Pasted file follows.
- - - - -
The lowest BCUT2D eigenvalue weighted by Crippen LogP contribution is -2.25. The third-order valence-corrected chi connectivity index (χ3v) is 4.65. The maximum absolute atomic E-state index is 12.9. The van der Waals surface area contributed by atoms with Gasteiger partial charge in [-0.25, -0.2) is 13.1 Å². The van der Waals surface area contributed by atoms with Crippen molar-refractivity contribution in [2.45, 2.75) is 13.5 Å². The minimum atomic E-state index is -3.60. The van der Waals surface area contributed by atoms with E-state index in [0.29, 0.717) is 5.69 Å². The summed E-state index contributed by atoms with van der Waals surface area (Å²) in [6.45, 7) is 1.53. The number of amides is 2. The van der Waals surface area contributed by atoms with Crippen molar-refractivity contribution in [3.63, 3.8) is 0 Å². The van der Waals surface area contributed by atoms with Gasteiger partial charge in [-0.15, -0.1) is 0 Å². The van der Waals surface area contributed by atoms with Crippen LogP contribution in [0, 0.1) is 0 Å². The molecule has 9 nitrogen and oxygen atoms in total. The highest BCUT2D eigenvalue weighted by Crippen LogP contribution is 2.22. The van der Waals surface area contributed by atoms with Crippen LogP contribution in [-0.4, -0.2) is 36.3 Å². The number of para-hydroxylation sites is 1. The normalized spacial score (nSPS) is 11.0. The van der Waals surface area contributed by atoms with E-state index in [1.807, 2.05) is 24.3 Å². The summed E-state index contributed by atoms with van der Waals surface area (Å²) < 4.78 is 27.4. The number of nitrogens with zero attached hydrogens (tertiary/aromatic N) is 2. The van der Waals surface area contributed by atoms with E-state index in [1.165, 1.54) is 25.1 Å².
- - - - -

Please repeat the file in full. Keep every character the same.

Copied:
The lowest BCUT2D eigenvalue weighted by Crippen LogP contribution is -2.25. The third-order valence-corrected chi connectivity index (χ3v) is 4.65. The maximum absolute atomic E-state index is 12.9. The van der Waals surface area contributed by atoms with Gasteiger partial charge in [-0.25, -0.2) is 13.1 Å². The van der Waals surface area contributed by atoms with Crippen molar-refractivity contribution in [2.45, 2.75) is 13.5 Å². The minimum atomic E-state index is -3.60. The van der Waals surface area contributed by atoms with E-state index in [0.29, 0.717) is 5.69 Å². The summed E-state index contributed by atoms with van der Waals surface area (Å²) in [6.45, 7) is 1.53. The number of amides is 2. The van der Waals surface area contributed by atoms with Crippen molar-refractivity contribution in [3.63, 3.8) is 0 Å². The van der Waals surface area contributed by atoms with Gasteiger partial charge in [-0.15, -0.1) is 0 Å². The van der Waals surface area contributed by atoms with Crippen LogP contribution in [0, 0.1) is 0 Å². The molecule has 9 nitrogen and oxygen atoms in total. The highest BCUT2D eigenvalue weighted by Crippen LogP contribution is 2.22. The van der Waals surface area contributed by atoms with Crippen LogP contribution in [-0.4, -0.2) is 36.3 Å². The number of para-hydroxylation sites is 1. The normalized spacial score (nSPS) is 11.0. The van der Waals surface area contributed by atoms with E-state index in [1.807, 2.05) is 24.3 Å². The summed E-state index contributed by atoms with van der Waals surface area (Å²) < 4.78 is 27.4. The number of nitrogens with zero attached hydrogens (tertiary/aromatic N) is 2. The van der Waals surface area contributed by atoms with E-state index in [1.165, 1.54) is 25.1 Å².